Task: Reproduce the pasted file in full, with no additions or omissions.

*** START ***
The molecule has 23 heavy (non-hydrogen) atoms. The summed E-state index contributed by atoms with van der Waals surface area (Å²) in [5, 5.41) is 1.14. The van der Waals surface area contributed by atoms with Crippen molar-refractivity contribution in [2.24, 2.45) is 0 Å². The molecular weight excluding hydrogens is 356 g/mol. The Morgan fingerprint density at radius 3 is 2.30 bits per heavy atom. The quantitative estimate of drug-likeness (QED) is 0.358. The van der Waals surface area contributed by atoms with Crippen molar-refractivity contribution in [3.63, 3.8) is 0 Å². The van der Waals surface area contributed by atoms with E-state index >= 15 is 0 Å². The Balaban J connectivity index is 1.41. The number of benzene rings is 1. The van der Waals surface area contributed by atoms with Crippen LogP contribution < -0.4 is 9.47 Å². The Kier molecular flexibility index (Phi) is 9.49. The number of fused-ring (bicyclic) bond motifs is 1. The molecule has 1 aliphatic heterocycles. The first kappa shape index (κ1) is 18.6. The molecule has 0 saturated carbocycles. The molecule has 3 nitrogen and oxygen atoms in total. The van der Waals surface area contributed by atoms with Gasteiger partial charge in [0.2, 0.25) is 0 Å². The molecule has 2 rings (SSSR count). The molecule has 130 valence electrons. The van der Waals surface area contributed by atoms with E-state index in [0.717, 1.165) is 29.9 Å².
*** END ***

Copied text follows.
The molecule has 23 heavy (non-hydrogen) atoms. The summed E-state index contributed by atoms with van der Waals surface area (Å²) in [5, 5.41) is 1.14. The van der Waals surface area contributed by atoms with Crippen molar-refractivity contribution in [2.24, 2.45) is 0 Å². The molecular weight excluding hydrogens is 356 g/mol. The Morgan fingerprint density at radius 3 is 2.30 bits per heavy atom. The quantitative estimate of drug-likeness (QED) is 0.358. The van der Waals surface area contributed by atoms with Crippen molar-refractivity contribution in [3.63, 3.8) is 0 Å². The van der Waals surface area contributed by atoms with E-state index >= 15 is 0 Å². The Balaban J connectivity index is 1.41. The number of benzene rings is 1. The van der Waals surface area contributed by atoms with Crippen LogP contribution < -0.4 is 9.47 Å². The Kier molecular flexibility index (Phi) is 9.49. The number of fused-ring (bicyclic) bond motifs is 1. The molecule has 1 aliphatic heterocycles. The first kappa shape index (κ1) is 18.6. The molecule has 0 saturated carbocycles. The molecule has 3 nitrogen and oxygen atoms in total. The van der Waals surface area contributed by atoms with Gasteiger partial charge in [0.2, 0.25) is 0 Å². The molecule has 2 rings (SSSR count). The molecule has 130 valence electrons. The van der Waals surface area contributed by atoms with E-state index in [0.717, 1.165) is 29.9 Å².